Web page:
Three Things I Learned as a Magazine Editor

From March of 2010 to September of 2013, I was the editor-in-chief of Privateer Press’s in-house magazine No Quarter. I directly produced twenty issues (plus two special editions) as EIC and then another ten or so after I was promoted to publications manager (though the magazine had a new EIC at that time). Anyway, I’ve written about my first issue here, so I thought I’d write about my final issue as EIC and what I learned as a magazine editor.

Though I didn’t plan it this way, it was cool to go out on a nice round number AND the ten-year anniversary of WARMACHINE (the game No Quarter was created to support). It also had some seriously badass cover art by Andrea Uderzo.

So, after twenty-plus 96- to 112-page issues, here are three things I learned as a magazine editor and how they help me today.

  1. Prioritize. There is literally no way to run a magazine starting with the first article and working straight through to the last one. It just doesn’t work that way. You plan out all the articles, assign them to writers, assign art to artists, and then get cracking on the stuff you can do personally (editorials, articles I was writing, and so on). The writing and art comes in as it comes in, so if you get the writing for one article, you start editing, then if the art comes in for an article you’ve already edited, you switch tracks and get that article into layout. You do this, jumping around from article to article until you have a complete magazine. I would generally prioritize articles I could get into layout since that was completely out of my hands, and a finished article is something I could mark off my list. Also, cover assets were always prioritized. If you don’t have a cover, you don’t have a magazine. I know this seems haphazard, but once you get a couple of issues under your belt, there’s a definite flow to it, and you just surrender to editorial tides. That prioritization is a skill I’ve taken into writing novels and working on freelance projects (some of which ARE novels). Work on the stuff you can work on right now. When you’re waiting for a publisher to get back to you for edits and other directions, work on another part of the project if you can. When you’re struggling with one part of a novel, switch tracks and work on another part or work on something else entirely. In short, if you prioritize, you never stop working toward a finished product, be it a novel or a freelance gig.
  2. Collaboration. Another absolute must when running a magazine is learning how to play nice with others. You are absolutely beholden to writers, artists, and layout folks, and forging good relationships with these people is absolutely key. This is not to say that I didn’t expect freelancers to hit their deadlines, and an artist or writer who didn’t just didn’t get more work from me. I also relied heavily on in-house writers, sculptors, the graphic design department, the editing and continuity departments, and so on. My goal was always to make their job as easy as possible because, well, that’s just how I roll, and also there would definitely come a time where I’d need them to pull my ass out of the fire and building up goodwill definitely made that request go down easier. I also got a lot of experience dealing with freelancers, and that has definitely shaped how I approach freelance today. Essentially, I try to hit the trifecta of good writing, hitting my deadlines, and being easy to work with. Do those three things and editors will sing your praises and best of all, give you more work. When I found an artist or writer that could reliably do those things, I gave them a TON of work because it was one less thing I had to worry about.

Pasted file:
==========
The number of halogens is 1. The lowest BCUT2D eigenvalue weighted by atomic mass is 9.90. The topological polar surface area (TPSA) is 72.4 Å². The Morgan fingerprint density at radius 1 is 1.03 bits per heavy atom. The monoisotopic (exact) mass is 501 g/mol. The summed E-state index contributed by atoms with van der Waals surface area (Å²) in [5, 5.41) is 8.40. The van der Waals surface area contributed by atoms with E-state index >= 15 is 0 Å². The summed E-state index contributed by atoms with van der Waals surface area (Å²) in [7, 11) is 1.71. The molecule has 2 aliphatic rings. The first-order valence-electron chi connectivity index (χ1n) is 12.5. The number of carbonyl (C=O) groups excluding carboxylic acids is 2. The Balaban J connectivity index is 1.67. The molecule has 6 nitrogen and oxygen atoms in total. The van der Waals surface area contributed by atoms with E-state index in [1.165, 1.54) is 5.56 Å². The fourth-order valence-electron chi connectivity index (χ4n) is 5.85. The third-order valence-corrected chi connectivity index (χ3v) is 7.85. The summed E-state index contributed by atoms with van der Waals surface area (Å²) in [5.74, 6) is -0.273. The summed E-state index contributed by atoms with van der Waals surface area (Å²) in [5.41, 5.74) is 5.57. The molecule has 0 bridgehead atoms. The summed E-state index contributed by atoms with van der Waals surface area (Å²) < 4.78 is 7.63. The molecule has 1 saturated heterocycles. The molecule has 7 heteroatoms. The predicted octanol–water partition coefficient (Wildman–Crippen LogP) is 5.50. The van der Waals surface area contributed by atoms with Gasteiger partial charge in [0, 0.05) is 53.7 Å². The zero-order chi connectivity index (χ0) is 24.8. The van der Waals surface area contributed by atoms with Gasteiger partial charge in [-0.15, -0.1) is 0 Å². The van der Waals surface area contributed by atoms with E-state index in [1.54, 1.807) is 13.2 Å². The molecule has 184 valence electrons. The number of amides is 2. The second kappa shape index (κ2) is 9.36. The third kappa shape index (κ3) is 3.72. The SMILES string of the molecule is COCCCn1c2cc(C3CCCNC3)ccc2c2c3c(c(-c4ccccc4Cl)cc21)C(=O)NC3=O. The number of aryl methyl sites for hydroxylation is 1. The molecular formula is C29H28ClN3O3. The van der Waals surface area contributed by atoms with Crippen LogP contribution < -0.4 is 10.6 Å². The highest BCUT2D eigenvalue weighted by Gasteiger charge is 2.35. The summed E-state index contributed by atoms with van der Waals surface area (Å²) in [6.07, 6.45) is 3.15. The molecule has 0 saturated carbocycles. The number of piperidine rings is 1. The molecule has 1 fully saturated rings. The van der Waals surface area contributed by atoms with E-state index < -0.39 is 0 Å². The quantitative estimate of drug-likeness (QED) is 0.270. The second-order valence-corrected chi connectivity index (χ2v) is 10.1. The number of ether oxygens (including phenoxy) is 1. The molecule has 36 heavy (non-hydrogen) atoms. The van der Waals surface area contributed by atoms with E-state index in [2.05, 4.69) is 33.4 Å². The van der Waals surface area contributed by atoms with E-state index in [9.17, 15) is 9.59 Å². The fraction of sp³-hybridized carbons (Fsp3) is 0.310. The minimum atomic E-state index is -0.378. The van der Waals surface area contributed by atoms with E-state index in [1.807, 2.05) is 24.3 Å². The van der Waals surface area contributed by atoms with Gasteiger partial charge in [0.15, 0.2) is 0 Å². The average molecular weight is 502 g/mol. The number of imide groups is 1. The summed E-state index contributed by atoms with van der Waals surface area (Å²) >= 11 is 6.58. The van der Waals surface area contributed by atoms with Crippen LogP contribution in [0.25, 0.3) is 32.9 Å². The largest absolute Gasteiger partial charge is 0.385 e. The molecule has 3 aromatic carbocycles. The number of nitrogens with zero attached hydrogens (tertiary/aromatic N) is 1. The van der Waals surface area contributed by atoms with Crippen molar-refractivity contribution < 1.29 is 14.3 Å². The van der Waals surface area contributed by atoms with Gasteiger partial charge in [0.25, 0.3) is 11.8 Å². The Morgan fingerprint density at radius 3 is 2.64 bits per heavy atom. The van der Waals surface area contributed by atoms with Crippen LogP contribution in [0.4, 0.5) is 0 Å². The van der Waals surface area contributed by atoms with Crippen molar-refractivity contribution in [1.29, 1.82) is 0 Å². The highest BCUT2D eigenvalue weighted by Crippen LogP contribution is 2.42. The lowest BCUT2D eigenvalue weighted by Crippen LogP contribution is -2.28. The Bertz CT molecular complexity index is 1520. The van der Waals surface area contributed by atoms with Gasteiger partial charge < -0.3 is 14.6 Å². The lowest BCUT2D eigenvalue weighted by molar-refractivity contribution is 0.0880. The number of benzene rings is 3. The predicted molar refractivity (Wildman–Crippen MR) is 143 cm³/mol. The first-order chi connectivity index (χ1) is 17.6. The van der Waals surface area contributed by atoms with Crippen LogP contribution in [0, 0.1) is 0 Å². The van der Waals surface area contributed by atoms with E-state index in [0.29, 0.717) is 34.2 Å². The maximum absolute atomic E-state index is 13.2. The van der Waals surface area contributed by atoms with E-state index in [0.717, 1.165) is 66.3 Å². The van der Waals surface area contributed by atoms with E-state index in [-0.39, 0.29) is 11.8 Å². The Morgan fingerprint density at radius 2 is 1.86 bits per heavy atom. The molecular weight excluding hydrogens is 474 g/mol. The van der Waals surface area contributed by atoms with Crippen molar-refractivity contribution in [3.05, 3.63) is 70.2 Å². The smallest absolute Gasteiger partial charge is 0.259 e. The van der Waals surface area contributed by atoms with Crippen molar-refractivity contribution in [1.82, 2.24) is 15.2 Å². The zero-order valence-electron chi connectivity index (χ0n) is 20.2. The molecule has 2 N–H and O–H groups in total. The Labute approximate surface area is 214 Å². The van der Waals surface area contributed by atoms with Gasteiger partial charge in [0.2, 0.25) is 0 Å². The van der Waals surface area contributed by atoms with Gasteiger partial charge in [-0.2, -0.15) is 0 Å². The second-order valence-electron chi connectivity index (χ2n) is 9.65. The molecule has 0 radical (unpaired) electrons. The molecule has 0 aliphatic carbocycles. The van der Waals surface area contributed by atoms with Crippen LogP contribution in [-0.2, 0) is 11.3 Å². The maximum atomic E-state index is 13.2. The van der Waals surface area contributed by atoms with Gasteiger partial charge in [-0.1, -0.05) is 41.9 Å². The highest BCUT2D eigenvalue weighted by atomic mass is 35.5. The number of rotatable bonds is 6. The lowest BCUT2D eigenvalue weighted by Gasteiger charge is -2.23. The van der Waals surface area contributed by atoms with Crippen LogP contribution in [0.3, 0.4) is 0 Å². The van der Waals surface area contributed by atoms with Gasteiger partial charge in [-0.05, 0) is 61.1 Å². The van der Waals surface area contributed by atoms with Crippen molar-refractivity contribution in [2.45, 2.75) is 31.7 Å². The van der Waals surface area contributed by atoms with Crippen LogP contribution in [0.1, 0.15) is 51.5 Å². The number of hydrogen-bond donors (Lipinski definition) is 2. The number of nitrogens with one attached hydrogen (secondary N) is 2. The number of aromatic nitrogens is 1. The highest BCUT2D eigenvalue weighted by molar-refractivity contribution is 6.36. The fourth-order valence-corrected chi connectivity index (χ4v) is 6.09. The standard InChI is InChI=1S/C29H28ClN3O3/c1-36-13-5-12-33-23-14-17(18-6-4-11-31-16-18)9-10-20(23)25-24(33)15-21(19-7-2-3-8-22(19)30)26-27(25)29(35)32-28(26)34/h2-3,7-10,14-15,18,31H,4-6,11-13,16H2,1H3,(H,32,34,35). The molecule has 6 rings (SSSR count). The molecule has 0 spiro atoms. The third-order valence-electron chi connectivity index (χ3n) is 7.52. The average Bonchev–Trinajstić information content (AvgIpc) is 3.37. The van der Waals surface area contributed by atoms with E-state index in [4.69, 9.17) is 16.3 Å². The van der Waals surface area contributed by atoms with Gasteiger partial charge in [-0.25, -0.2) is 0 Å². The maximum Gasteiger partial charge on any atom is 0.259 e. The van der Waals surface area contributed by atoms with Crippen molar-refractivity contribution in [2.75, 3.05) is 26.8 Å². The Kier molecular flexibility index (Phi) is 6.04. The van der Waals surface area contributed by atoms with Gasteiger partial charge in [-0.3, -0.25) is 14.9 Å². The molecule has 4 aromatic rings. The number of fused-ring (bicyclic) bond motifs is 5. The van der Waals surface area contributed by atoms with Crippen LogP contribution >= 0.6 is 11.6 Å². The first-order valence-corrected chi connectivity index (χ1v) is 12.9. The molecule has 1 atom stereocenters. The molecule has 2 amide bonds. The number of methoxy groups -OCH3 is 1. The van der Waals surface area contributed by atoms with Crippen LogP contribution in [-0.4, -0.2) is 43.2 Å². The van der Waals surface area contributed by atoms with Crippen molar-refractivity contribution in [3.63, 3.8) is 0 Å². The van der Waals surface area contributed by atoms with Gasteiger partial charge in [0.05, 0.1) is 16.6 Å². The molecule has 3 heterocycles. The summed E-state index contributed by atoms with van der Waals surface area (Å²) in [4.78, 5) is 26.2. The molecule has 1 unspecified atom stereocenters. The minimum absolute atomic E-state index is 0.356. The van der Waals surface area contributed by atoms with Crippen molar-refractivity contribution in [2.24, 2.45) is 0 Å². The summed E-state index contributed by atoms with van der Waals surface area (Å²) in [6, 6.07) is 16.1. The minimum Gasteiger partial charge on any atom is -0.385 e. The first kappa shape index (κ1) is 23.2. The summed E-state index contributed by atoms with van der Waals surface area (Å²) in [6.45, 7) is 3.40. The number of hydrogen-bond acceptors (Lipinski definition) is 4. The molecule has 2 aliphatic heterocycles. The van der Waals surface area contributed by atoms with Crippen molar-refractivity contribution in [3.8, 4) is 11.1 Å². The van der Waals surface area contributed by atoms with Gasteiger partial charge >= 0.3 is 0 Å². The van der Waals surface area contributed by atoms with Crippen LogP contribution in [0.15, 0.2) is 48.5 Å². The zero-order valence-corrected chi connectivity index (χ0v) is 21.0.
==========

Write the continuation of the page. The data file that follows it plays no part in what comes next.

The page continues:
3. Get it DONE. You don’t have time for writer’s block or just-don’t-feel-like-it when your putting together a magazine. You write and edit beneath the harsh glare of THE DEADLINE. It’s a ticking clock you absolutely cannot defy. The magazine has to go out on time. If it doesn’t, subscribers don’t get their issues, the printer might not be able to accommodate, and you start at a deficit for the next article. In short, you are fucked. So you do what is necessary to make sure that issue goes out the door on time. I wrote articles at the zero hour when a freelancer couldn’t meet their deadline. I scoured the vast library of art we had to find SOMETHING that would work for an article when an artist dropped the ball. I moved and replaced articles with frenzied abandon. What did I learn from this? Well, I learned how to write under the adverse conditions. A noisy office, deadlines looming, pressure intensifying, and the knowledge that if I didn’t get it done, no one would. So, I can write quickly. I can write under tight deadlines. I can write with multiple changes to a project and roll with it. In short, being a magazine editor made me a better writer.

Now, the caveat to all this is, as usual, that it is entirely based on my experience and how I ran a magazine. Other editors might do things differently, and there are differences in running an in-house magazine as opposed to an independent one. That said, I’d bet good money that my experiences are at least somewhat relatable to magazine editors everywhere.

If you have any questions about my tenure with No Quarter magazine or what it’s like to edit a magazine, fire away in the comments.


Leave a Reply

Fill in your details below or click an icon to log in: Logo

You are commenting using your account. Log Out /  Change )

Twitter picture

You are commenting using your Twitter account. Log Out /  Change )

Facebook photo

You are commenting using your Facebook account. Log Out /  Change )

Connecting to %s

This site uses Akismet to reduce spam. Learn how your comment data is processed.

%d bloggers like this: